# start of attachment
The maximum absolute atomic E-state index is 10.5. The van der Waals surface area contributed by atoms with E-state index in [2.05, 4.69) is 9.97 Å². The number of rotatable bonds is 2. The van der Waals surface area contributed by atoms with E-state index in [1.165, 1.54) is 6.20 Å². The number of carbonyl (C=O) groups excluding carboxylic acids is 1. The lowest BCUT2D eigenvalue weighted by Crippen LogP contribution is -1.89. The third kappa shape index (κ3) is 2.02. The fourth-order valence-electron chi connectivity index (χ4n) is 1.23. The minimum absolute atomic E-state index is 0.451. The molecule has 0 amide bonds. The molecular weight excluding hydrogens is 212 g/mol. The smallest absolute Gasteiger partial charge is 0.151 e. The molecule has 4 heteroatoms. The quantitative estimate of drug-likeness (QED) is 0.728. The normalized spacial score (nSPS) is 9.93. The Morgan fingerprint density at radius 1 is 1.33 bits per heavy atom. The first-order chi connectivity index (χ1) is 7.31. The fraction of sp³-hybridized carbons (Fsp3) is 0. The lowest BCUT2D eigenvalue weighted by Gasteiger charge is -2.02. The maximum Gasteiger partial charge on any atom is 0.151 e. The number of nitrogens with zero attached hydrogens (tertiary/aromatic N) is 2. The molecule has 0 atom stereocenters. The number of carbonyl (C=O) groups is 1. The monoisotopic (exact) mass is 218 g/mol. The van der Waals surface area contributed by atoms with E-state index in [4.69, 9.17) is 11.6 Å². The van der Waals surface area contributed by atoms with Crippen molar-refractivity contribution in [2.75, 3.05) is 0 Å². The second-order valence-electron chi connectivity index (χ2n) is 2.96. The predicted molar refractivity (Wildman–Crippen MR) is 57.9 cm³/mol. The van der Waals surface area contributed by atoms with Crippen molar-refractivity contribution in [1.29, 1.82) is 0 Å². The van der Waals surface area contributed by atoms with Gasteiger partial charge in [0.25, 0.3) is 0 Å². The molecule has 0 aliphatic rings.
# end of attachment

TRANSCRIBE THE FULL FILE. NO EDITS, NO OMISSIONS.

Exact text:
The maximum absolute atomic E-state index is 10.5. The van der Waals surface area contributed by atoms with E-state index in [2.05, 4.69) is 9.97 Å². The number of rotatable bonds is 2. The van der Waals surface area contributed by atoms with E-state index in [1.165, 1.54) is 6.20 Å². The number of carbonyl (C=O) groups excluding carboxylic acids is 1. The lowest BCUT2D eigenvalue weighted by Crippen LogP contribution is -1.89. The third kappa shape index (κ3) is 2.02. The fourth-order valence-electron chi connectivity index (χ4n) is 1.23. The minimum absolute atomic E-state index is 0.451. The molecule has 0 amide bonds. The molecular weight excluding hydrogens is 212 g/mol. The smallest absolute Gasteiger partial charge is 0.151 e. The molecule has 4 heteroatoms. The quantitative estimate of drug-likeness (QED) is 0.728. The normalized spacial score (nSPS) is 9.93. The Morgan fingerprint density at radius 1 is 1.33 bits per heavy atom. The first-order chi connectivity index (χ1) is 7.31. The fraction of sp³-hybridized carbons (Fsp3) is 0. The lowest BCUT2D eigenvalue weighted by Gasteiger charge is -2.02. The maximum Gasteiger partial charge on any atom is 0.151 e. The number of nitrogens with zero attached hydrogens (tertiary/aromatic N) is 2. The molecule has 0 atom stereocenters. The number of carbonyl (C=O) groups is 1. The monoisotopic (exact) mass is 218 g/mol. The van der Waals surface area contributed by atoms with E-state index in [4.69, 9.17) is 11.6 Å². The van der Waals surface area contributed by atoms with Crippen molar-refractivity contribution in [2.75, 3.05) is 0 Å². The second-order valence-electron chi connectivity index (χ2n) is 2.96. The predicted molar refractivity (Wildman–Crippen MR) is 57.9 cm³/mol. The van der Waals surface area contributed by atoms with Crippen molar-refractivity contribution in [1.29, 1.82) is 0 Å². The van der Waals surface area contributed by atoms with Gasteiger partial charge in [0.25, 0.3) is 0 Å². The molecule has 0 aliphatic rings.